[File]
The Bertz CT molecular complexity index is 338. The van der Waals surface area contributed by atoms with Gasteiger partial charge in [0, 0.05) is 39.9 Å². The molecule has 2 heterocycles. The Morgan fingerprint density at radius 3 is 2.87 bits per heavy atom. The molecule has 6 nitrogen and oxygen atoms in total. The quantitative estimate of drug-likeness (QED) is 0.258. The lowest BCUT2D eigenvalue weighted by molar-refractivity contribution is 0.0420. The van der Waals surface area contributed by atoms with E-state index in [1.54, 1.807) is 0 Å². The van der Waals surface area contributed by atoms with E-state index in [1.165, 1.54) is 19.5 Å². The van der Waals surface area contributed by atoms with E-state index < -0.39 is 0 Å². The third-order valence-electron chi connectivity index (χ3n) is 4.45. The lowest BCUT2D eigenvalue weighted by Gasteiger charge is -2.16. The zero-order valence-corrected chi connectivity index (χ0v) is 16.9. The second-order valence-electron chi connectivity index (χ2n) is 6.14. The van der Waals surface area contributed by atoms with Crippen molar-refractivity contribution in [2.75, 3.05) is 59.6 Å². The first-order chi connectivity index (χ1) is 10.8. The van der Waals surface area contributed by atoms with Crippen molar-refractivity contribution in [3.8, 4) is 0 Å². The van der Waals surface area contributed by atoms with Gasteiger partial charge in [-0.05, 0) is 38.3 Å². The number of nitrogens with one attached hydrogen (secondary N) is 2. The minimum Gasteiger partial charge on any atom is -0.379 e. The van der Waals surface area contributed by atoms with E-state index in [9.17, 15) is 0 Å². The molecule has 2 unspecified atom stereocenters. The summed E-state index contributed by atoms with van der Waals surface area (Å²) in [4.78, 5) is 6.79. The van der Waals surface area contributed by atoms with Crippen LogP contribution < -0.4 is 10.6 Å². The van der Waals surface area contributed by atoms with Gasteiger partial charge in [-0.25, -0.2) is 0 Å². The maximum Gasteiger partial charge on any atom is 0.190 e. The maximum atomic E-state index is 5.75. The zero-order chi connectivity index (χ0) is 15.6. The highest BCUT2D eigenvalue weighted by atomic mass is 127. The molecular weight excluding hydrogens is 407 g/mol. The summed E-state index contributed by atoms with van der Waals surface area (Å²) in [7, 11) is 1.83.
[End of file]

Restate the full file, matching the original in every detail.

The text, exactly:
The Bertz CT molecular complexity index is 338. The van der Waals surface area contributed by atoms with Gasteiger partial charge in [0, 0.05) is 39.9 Å². The molecule has 2 heterocycles. The Morgan fingerprint density at radius 3 is 2.87 bits per heavy atom. The molecule has 6 nitrogen and oxygen atoms in total. The quantitative estimate of drug-likeness (QED) is 0.258. The lowest BCUT2D eigenvalue weighted by molar-refractivity contribution is 0.0420. The van der Waals surface area contributed by atoms with E-state index in [1.54, 1.807) is 0 Å². The van der Waals surface area contributed by atoms with E-state index in [1.165, 1.54) is 19.5 Å². The van der Waals surface area contributed by atoms with E-state index < -0.39 is 0 Å². The third-order valence-electron chi connectivity index (χ3n) is 4.45. The lowest BCUT2D eigenvalue weighted by Gasteiger charge is -2.16. The zero-order valence-corrected chi connectivity index (χ0v) is 16.9. The second-order valence-electron chi connectivity index (χ2n) is 6.14. The van der Waals surface area contributed by atoms with Crippen molar-refractivity contribution in [2.75, 3.05) is 59.6 Å². The first-order chi connectivity index (χ1) is 10.8. The van der Waals surface area contributed by atoms with Crippen molar-refractivity contribution in [3.8, 4) is 0 Å². The van der Waals surface area contributed by atoms with Gasteiger partial charge in [-0.05, 0) is 38.3 Å². The number of nitrogens with one attached hydrogen (secondary N) is 2. The minimum Gasteiger partial charge on any atom is -0.379 e. The van der Waals surface area contributed by atoms with E-state index in [9.17, 15) is 0 Å². The molecule has 2 unspecified atom stereocenters. The summed E-state index contributed by atoms with van der Waals surface area (Å²) in [4.78, 5) is 6.79. The van der Waals surface area contributed by atoms with Crippen LogP contribution < -0.4 is 10.6 Å². The van der Waals surface area contributed by atoms with Gasteiger partial charge in [-0.25, -0.2) is 0 Å². The maximum Gasteiger partial charge on any atom is 0.190 e. The maximum atomic E-state index is 5.75. The zero-order chi connectivity index (χ0) is 15.6. The highest BCUT2D eigenvalue weighted by atomic mass is 127. The molecular weight excluding hydrogens is 407 g/mol. The summed E-state index contributed by atoms with van der Waals surface area (Å²) in [7, 11) is 1.83.